500,000 years ago around the peak known as East End, highest in the McDowell Mountains, a rock avalanche of granite, vegetation, and soil flowed to the present day area known as the Marcus Landslide. The 5.5 million cubic meters of debris is 1650 feet wide and 4000 feet long and rests 100 feet above the valley floor.1 The estimated weight of the landslide was 25.8 billion pounds and likely reached speeds of 16 to 44 miles per hour releasing energy equivalent to one atomic bomb (46 Tera-Joules).
The area was first described and recognized in 2002 by Dr. John Douglass and Dr. Ronald Dorn of Arizona State University and the Arizona Geological Society. It is named in honor of former ASU Professor of Geography Melvin Marcus, a world-renowned physical geographer and student favorite. Professor Marcus died in 1997 while leading a class field trip in the Rocky Mountains.2
Dating of the landslide (more accurately known as a small sturzstrom) was made through estimations of the desert varnish (black manganese) exposure on the boulders. Central Arizona's climate at the time of the Marcus Landslide was much different than today with cooler and wetter conditions at the end of the last ice age. The trigger for the event was likely a heavy rain, bolt of lightning, or earthquake weakening the granitic rock along a joint.
In the last 500,000 years, streams have eroded away clay while leaving the granite boulders standing in their original position. This erosion from underneath creates grottos and caverns popular with hikers and rock climbers. Experts believe some of the native plants and animals of the time are buried underneath the landslide including mammoths, giant sloths, saber-tooth cats, camels, and horses.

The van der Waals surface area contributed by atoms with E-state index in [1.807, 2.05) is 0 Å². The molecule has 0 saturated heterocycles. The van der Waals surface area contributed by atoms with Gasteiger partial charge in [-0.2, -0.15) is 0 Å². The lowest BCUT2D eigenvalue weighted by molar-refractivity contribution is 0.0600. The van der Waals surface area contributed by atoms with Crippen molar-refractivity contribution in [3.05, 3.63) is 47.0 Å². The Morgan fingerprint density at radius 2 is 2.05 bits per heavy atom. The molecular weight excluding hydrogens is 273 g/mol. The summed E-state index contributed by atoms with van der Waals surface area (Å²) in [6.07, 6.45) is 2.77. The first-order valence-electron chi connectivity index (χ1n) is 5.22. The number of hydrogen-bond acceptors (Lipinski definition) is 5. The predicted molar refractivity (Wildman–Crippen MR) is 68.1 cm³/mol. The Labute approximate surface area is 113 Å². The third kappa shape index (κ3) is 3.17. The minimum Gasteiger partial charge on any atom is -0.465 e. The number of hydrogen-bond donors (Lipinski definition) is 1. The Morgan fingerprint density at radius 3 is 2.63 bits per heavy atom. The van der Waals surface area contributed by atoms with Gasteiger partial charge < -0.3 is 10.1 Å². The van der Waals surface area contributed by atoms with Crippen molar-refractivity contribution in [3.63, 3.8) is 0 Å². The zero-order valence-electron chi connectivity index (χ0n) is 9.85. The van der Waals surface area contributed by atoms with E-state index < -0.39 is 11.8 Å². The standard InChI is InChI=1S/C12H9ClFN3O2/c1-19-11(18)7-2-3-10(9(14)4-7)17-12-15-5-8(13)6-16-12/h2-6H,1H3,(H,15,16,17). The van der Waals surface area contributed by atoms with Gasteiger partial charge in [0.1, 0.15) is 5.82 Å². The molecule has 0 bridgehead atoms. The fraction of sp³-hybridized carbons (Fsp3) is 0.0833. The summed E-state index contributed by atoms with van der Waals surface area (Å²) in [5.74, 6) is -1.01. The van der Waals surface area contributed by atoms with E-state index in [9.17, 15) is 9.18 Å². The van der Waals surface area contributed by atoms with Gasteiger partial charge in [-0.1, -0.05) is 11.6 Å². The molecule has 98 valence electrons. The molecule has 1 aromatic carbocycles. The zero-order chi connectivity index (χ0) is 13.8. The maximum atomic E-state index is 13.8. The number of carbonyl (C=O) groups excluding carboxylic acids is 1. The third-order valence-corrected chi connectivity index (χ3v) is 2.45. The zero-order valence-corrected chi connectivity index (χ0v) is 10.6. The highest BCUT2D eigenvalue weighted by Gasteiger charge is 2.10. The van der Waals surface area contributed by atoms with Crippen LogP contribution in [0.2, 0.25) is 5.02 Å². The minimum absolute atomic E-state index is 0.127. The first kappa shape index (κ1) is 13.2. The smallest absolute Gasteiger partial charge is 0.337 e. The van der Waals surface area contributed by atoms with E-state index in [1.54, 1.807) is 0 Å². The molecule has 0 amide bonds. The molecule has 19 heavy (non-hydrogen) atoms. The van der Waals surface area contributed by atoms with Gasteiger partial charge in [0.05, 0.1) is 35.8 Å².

The trail begins at the newly constructed Tom's Thumb Trailhead and is well marked. Hikers, trail runners, mountain bikers, rock climbers, and equestrians will find this wide and smooth pebble trail appealing. Your attention is torn between eye-catching boulder formations above and cholla "forests" along trail's edge. In the distance lies a horizon of jagged mountain ranges including the Superstition and the Mazatzals. You won't find many saguaros which do not grow well on north-facing slopes. If your destination is one of the dozen or so rock climbing sites in the area, follow the newly marked side trails (0.3 mile mark Sven slab access route, 0.5 mile mark Rock Knob trail).
There is very little elevation change on the first part of the hike, and only when you reach the actual landslide (1.5 miles in) do you climb straight up for 125 feet to see the rock avalanche landmarks: the breakaway scar, the fall zone, the slide mass edges. There are no signs up right now, but I expect by the time the trail opens around the end of October that historical and geological interpretive signs will be up. Looking at the aerial views of the landslide helped me get oriented before the hike. After looping around the landslide, return back along the same 1.5 mile trail back to the trailhead. Incredible views all around you with no houses in sight and much less congestion than south side McDowell trails. The boulders start to look like frozen people or animals after staring at them for a while.
Other loop linking options with Marcus Landslide:
(1) Marcus Landslide 0.3 miles to Feldspar Trail then 0.75 miles to Tom's Thumb Trail
and top of ridgeline. Up there you will find branch points for East End Trail, Look Out Trail
, and Windgate Trail
that could be connected in a monster hike with car shuttle at the Gateway Access trailhead.
(2) Marcus Landslide 0.4 mile to Rock Knob trail then 0.5 miles to McDowell Mountain Regional Park (County) links to Pemberton Trail
and the rest of the areas trails. Lots of small and large loops are possible.
(3) Marcus Landslide 1.5 miles to landslide edge to connect with Pemberton Trail to County trail system.
1. Brian Gootee, AZ Geological Society, http://www.azgs.az.gov/MarcusLandslide_2008.shtml
2. Virtual Tour Marcus Landslide, AZ Geographic Alliance, http://alliance.la.asu.edu/slides/introduction.html
PDF - A large landslide on the urban fringe of metropolitan Phoenix, Arizona